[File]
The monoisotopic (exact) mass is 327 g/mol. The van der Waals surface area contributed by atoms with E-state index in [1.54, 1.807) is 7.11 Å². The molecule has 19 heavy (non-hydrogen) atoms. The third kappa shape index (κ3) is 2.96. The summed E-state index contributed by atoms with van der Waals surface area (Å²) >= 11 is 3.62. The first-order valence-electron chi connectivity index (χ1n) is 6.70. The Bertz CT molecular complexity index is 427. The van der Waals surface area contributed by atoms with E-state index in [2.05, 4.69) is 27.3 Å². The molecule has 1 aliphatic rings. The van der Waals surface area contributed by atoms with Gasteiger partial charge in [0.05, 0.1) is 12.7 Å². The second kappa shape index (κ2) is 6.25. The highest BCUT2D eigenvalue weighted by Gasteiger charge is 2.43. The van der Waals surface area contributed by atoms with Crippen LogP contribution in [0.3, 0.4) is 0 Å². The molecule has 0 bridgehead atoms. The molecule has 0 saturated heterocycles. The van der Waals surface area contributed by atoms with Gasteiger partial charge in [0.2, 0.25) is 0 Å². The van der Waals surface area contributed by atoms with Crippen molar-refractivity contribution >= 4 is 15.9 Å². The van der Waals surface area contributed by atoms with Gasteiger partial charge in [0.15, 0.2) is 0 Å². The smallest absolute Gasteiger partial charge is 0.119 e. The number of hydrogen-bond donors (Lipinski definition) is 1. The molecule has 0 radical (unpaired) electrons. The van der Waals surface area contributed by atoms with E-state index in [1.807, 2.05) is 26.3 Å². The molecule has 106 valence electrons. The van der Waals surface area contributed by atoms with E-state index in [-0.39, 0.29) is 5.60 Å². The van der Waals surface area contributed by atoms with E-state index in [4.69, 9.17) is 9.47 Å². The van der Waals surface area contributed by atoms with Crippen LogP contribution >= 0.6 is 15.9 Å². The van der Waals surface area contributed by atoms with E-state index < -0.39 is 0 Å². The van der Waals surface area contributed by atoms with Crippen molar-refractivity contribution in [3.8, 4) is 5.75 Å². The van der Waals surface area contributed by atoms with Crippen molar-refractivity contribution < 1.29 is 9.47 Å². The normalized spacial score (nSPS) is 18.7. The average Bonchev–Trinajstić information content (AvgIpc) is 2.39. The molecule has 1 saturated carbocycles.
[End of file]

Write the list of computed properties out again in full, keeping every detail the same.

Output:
The monoisotopic (exact) mass is 327 g/mol. The van der Waals surface area contributed by atoms with E-state index in [1.54, 1.807) is 7.11 Å². The molecule has 19 heavy (non-hydrogen) atoms. The third kappa shape index (κ3) is 2.96. The summed E-state index contributed by atoms with van der Waals surface area (Å²) >= 11 is 3.62. The first-order valence-electron chi connectivity index (χ1n) is 6.70. The Bertz CT molecular complexity index is 427. The van der Waals surface area contributed by atoms with E-state index in [2.05, 4.69) is 27.3 Å². The molecule has 1 aliphatic rings. The van der Waals surface area contributed by atoms with Gasteiger partial charge in [0.05, 0.1) is 12.7 Å². The second kappa shape index (κ2) is 6.25. The highest BCUT2D eigenvalue weighted by Gasteiger charge is 2.43. The van der Waals surface area contributed by atoms with Crippen LogP contribution in [0.3, 0.4) is 0 Å². The molecule has 0 bridgehead atoms. The molecule has 0 saturated heterocycles. The van der Waals surface area contributed by atoms with Gasteiger partial charge in [0.2, 0.25) is 0 Å². The van der Waals surface area contributed by atoms with Crippen molar-refractivity contribution >= 4 is 15.9 Å². The van der Waals surface area contributed by atoms with Gasteiger partial charge in [0.15, 0.2) is 0 Å². The smallest absolute Gasteiger partial charge is 0.119 e. The number of hydrogen-bond donors (Lipinski definition) is 1. The molecule has 0 radical (unpaired) electrons. The van der Waals surface area contributed by atoms with E-state index in [1.807, 2.05) is 26.3 Å². The molecule has 106 valence electrons. The van der Waals surface area contributed by atoms with E-state index in [-0.39, 0.29) is 5.60 Å². The van der Waals surface area contributed by atoms with E-state index in [4.69, 9.17) is 9.47 Å². The van der Waals surface area contributed by atoms with Crippen LogP contribution >= 0.6 is 15.9 Å². The van der Waals surface area contributed by atoms with E-state index < -0.39 is 0 Å². The van der Waals surface area contributed by atoms with Crippen molar-refractivity contribution in [3.8, 4) is 5.75 Å². The van der Waals surface area contributed by atoms with Crippen molar-refractivity contribution < 1.29 is 9.47 Å². The normalized spacial score (nSPS) is 18.7. The average Bonchev–Trinajstić information content (AvgIpc) is 2.39. The molecule has 1 saturated carbocycles.